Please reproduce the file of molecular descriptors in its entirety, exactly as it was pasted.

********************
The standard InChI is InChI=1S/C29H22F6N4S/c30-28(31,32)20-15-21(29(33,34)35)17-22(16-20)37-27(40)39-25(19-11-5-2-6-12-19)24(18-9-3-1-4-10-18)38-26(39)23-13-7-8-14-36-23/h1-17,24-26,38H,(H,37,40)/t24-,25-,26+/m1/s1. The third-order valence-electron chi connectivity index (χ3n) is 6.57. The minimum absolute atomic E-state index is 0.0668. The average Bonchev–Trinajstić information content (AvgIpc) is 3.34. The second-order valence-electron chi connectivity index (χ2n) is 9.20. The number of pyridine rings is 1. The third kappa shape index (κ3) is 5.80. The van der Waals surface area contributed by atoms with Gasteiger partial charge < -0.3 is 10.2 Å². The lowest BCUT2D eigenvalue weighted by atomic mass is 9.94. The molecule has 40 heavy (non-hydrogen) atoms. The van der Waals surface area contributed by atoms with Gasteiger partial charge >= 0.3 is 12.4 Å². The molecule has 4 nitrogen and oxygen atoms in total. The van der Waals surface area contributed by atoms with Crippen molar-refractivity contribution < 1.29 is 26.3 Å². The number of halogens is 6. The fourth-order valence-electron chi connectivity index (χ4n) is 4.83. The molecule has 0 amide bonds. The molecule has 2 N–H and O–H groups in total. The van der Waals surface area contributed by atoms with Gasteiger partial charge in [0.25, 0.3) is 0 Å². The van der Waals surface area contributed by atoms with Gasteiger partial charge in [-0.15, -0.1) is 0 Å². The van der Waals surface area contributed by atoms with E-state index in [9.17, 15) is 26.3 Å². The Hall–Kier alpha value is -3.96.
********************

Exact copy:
The standard InChI is InChI=1S/C29H22F6N4S/c30-28(31,32)20-15-21(29(33,34)35)17-22(16-20)37-27(40)39-25(19-11-5-2-6-12-19)24(18-9-3-1-4-10-18)38-26(39)23-13-7-8-14-36-23/h1-17,24-26,38H,(H,37,40)/t24-,25-,26+/m1/s1. The third-order valence-electron chi connectivity index (χ3n) is 6.57. The minimum absolute atomic E-state index is 0.0668. The average Bonchev–Trinajstić information content (AvgIpc) is 3.34. The second-order valence-electron chi connectivity index (χ2n) is 9.20. The number of pyridine rings is 1. The third kappa shape index (κ3) is 5.80. The van der Waals surface area contributed by atoms with Gasteiger partial charge < -0.3 is 10.2 Å². The lowest BCUT2D eigenvalue weighted by atomic mass is 9.94. The molecule has 40 heavy (non-hydrogen) atoms. The van der Waals surface area contributed by atoms with Gasteiger partial charge >= 0.3 is 12.4 Å². The molecule has 4 nitrogen and oxygen atoms in total. The van der Waals surface area contributed by atoms with Crippen molar-refractivity contribution < 1.29 is 26.3 Å². The number of halogens is 6. The fourth-order valence-electron chi connectivity index (χ4n) is 4.83. The molecule has 0 amide bonds. The molecule has 2 N–H and O–H groups in total. The van der Waals surface area contributed by atoms with Gasteiger partial charge in [0.25, 0.3) is 0 Å². The van der Waals surface area contributed by atoms with Gasteiger partial charge in [-0.15, -0.1) is 0 Å². The van der Waals surface area contributed by atoms with E-state index in [9.17, 15) is 26.3 Å². The Hall–Kier alpha value is -3.96.